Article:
There’s a popular poem, at least among literature nerds and people who remember their English Lit 101 class, that starts off with, “Come live with me and be my love.”
Pretty strong declaration for a first date. It’s from “A Passionate Shepherd to His Love,” a 1500s poem written by Christopher Marlowe. It’s kind of sappy but Marlowe isn’t alone in his poetic waxing about mysterious, beautiful women who probably don’t even know he exists. Centuries before him, the Greek poetess Sappho was pulling up to the agora with bangers like, “Slender Aphrodite has overcome me with longing for a girl.”
Many of us may have swapped in poetry and lyres for sliding into people’s DMs but what hasn’t changed throughout the centuries is our relentless, and often fruitless, efforts to find love. But you have one thing on your side that the crusty old poets didn’t have: empirical studies on the psychology behind attraction.
What Is Reciprocal Attraction?
Reciprocal attraction is just one of the many off-shoots of earlier studies on social exchange theory and cognitive consistency theory. If that sounds like a lot of psychological gibberish, it just means that it’s based on existing theories in social psychology. Social psychology studies interpersonal relations and, to a degree, how this affects our larger societal structures. When you reduce a society to its most basic unit, though, the smallest social group you can find is the family unit.
While not all families and couples have loving relationships, most unions are based on some degree of attraction. even if you don’t plan to marry your Tinder date, you likely either found them physically attractive or a good conversationalist. Better yet, they might be both. You know how that all interconnects. I don’t have to explain the birds and the bees to you.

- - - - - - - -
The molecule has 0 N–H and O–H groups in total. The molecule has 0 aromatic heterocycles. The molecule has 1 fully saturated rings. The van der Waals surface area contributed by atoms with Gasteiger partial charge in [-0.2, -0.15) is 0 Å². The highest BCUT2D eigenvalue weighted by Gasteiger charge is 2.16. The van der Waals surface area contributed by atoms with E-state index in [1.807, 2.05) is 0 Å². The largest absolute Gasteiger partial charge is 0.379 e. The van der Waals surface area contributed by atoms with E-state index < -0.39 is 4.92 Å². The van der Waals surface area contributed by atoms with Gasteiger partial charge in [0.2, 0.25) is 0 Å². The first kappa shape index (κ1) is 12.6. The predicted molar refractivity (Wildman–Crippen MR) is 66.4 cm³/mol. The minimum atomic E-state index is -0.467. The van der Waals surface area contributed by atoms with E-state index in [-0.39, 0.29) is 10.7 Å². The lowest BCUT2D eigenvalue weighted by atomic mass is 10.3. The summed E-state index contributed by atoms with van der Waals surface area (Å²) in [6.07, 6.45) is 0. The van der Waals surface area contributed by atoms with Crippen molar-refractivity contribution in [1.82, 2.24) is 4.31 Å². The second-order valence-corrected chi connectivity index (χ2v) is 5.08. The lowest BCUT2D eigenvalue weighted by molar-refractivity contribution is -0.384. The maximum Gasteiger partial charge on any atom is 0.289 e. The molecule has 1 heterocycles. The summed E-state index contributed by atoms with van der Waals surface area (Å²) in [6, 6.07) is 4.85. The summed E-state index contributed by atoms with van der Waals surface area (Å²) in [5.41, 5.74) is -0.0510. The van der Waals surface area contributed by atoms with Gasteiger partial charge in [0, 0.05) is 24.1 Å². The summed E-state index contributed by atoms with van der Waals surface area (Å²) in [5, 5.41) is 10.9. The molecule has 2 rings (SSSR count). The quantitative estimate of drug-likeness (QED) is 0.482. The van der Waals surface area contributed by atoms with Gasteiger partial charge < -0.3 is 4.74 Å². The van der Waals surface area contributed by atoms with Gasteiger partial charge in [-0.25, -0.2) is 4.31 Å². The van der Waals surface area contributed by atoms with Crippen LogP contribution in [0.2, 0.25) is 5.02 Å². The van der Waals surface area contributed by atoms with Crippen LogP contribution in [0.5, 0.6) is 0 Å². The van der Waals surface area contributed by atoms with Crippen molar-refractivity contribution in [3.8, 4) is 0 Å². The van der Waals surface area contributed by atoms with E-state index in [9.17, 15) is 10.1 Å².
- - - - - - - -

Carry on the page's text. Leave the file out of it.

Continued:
That basic sense of “liking” someone is what we mean when we say “attraction”. The American Psychological Association defines it as “the interest in and liking of one individual by another, or the mutual interest and liking between two or more individuals.”
Even without romance in the picture, attraction is a messy game. It’s a delicate balance of curiosity, liking (or at the very least, being okay with) how someone looks, having shared experiences and ideals, as well as enjoying each other’s company. It’s part of why making friends, especially as you get older, is difficult. It isn’t every day you can check off everything on that list.
According to reciprocal attraction theory, it’s possible to improve your chances of getting a second date, a new friend, or even a spouse by simply making it clear that you’re interested.
Okay, that sounds awfully simplistic. If that works on its own then you should probably be in a stable long-term relationship by now. But remember that people are social animals, even the ones who like to think of themselves as “lone wolves”.
Loneliness is detrimental to our health and it increases the risk for depression and other mental disorders. It’s called a need for socialization for a reason: our own bodies punish us for not catering to the instinct to affiliate ourselves with other people.
Another need that’s tied to the affiliative instinct is the need to be liked. We’re built to crave social approval, especially from groups and people we value. That’s why being liked fosters a sense of familiarity, gratitude, and associations of general fuzzy feelings about the people who like us. When that happens, you start to assure the other person that you like them back too. That’s the magic of reciprocal attraction.